Thanks to recent changes in water heater specifications, newer models are now bigger and more complex to install. If you are considering a new water heater, you could be surprised to learn that your new unit does not fit into the space your old one previously occupied. As of April 15, 2015, new standards from the U.S. Department of Energy are now in full effect. These standards require water heaters to be more energy efficient than ever. To accomplish this, some manufacturers of traditional, tank-based unit have added insulation and other components that now result in water heaters being even larger than ever. A Rinnai tankless water heater can help as they do not require tank insulation.
If you are replacing a tank that is 55 gallons or larger, you could notice a significant difference in the amount of space that’s required. As such, a good number of homeowners who had water heaters placed in very small areas such as a closet are now finding they must perform a renovation so a new one will fit. The method of installing your tank may also be more complicated, making it difficult to perform this task as a DIY project.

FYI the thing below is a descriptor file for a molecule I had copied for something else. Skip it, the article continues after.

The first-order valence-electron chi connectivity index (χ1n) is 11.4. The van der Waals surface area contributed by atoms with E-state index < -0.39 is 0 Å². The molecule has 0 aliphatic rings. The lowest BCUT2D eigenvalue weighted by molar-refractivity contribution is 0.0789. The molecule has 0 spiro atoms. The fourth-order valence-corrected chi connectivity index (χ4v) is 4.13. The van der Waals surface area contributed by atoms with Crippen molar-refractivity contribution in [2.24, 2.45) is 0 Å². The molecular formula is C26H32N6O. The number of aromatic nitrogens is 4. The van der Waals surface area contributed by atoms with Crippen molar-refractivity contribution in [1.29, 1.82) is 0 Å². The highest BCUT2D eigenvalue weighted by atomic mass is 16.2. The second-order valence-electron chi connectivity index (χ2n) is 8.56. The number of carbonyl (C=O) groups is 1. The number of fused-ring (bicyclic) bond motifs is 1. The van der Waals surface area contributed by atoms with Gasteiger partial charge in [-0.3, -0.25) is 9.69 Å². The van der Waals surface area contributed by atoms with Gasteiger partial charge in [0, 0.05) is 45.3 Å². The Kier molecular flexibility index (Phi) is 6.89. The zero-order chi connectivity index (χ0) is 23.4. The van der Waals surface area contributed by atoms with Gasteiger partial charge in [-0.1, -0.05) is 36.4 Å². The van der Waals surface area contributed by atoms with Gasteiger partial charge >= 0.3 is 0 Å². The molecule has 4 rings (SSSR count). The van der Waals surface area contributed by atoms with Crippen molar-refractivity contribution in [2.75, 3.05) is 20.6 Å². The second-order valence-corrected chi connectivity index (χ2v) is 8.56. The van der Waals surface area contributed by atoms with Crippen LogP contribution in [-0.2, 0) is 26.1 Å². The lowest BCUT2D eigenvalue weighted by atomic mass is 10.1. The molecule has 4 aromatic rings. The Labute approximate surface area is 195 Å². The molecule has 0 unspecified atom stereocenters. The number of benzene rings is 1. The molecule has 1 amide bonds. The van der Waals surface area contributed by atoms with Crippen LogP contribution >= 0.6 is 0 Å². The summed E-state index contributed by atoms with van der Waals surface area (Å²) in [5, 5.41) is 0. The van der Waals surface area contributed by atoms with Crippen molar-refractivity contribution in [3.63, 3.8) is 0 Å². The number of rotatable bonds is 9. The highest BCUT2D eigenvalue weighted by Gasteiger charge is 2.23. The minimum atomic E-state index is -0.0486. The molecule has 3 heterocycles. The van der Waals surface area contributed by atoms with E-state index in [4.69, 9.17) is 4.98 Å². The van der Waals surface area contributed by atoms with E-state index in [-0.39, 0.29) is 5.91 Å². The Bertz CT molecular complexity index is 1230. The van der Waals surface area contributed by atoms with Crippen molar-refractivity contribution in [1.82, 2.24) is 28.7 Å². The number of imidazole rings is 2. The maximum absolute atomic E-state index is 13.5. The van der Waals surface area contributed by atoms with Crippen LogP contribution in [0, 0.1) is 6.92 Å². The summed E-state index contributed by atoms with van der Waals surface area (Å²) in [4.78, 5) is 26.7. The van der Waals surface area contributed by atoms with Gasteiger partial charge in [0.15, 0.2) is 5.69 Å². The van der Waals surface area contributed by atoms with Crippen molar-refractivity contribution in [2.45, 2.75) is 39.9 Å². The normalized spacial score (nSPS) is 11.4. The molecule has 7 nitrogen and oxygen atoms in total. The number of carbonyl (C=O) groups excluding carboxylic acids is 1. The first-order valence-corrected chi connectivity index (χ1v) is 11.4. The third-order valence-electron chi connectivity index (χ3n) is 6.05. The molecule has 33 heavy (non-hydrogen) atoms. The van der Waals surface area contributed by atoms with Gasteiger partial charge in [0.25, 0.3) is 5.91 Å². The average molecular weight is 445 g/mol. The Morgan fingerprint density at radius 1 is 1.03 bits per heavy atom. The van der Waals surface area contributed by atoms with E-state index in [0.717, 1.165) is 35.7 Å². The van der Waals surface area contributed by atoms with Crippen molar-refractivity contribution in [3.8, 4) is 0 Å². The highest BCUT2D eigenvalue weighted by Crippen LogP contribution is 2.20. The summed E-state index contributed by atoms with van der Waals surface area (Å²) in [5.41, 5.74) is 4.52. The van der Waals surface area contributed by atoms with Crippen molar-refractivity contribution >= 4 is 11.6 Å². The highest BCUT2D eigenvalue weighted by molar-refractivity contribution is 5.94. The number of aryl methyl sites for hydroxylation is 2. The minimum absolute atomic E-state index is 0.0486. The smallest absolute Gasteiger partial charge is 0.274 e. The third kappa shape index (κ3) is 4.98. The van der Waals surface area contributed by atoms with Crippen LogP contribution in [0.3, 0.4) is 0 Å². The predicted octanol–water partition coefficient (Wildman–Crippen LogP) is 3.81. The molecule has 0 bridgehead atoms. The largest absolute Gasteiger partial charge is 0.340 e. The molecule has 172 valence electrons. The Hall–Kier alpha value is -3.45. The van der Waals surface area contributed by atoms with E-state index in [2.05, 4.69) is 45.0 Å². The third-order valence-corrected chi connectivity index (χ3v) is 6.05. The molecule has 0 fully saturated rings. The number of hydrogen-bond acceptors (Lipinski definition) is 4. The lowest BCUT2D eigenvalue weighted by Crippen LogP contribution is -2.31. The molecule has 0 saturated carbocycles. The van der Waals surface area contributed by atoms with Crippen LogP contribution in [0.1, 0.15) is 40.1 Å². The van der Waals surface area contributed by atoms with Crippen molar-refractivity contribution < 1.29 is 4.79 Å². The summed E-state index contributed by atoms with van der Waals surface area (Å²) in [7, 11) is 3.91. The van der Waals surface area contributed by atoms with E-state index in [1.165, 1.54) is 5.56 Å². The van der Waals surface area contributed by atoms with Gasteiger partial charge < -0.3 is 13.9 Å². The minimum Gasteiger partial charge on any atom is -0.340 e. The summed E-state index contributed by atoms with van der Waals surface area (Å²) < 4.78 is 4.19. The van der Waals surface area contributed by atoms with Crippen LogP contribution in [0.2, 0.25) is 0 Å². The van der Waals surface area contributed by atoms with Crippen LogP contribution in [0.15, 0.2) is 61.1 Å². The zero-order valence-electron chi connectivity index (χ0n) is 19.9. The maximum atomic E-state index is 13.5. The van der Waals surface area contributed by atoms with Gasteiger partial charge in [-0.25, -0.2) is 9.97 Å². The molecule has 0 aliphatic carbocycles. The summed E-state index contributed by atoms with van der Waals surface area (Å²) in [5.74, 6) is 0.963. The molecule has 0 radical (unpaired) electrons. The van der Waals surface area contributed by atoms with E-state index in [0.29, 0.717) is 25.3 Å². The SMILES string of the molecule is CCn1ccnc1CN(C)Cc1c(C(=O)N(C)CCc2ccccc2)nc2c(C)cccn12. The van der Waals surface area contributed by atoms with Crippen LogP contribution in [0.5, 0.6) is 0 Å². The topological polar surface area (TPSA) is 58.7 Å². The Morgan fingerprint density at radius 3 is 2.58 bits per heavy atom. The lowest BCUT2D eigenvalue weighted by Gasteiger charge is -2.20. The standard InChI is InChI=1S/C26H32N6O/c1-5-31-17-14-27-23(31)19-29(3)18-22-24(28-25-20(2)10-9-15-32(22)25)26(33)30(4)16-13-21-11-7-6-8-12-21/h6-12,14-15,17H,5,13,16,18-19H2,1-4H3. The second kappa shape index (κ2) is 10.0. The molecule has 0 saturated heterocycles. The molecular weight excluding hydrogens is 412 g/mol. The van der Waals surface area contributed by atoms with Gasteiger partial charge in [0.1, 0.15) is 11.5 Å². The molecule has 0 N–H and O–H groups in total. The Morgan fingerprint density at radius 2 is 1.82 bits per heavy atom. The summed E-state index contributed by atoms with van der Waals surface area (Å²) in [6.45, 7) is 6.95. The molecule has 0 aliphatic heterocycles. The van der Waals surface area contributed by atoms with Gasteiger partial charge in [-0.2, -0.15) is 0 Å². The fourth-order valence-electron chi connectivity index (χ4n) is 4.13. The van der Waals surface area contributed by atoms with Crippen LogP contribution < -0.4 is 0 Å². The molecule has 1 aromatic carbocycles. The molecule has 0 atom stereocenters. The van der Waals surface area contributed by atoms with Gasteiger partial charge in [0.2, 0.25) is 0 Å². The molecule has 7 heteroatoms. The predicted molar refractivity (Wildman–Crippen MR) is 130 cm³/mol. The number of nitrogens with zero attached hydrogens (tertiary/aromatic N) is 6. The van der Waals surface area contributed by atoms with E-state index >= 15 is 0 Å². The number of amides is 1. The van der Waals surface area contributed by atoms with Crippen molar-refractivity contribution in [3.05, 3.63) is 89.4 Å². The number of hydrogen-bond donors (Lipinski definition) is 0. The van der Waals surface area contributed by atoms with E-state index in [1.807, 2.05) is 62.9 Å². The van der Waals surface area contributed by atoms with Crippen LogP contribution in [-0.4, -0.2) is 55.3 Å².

Standards mandatory in 2015 will save approximately 3.3 quads of energy and result in approximately $63 billion in energy bill savings for products shipped from 2015-2044. The standard will avoid about 172.5 million metric tons of carbon dioxide emissions, equivalent to the annual greenhouse gas emissions of about 33.8 million automobiles.
Tankless water heaters have decreased in price significantly over the past few years. At the same time, the methods used to install these water heaters have become streamlined and standardized. This means is that there may not be a great deal of difference between the cost of a Rinnai tankless water heater and a traditional, tank-based unit. While the initial expenditure may be nearly the same, your cost of operating a tankless water heater is actually much lower, which means you could save money in the long run. To find out more, contact Waterheaters.com today.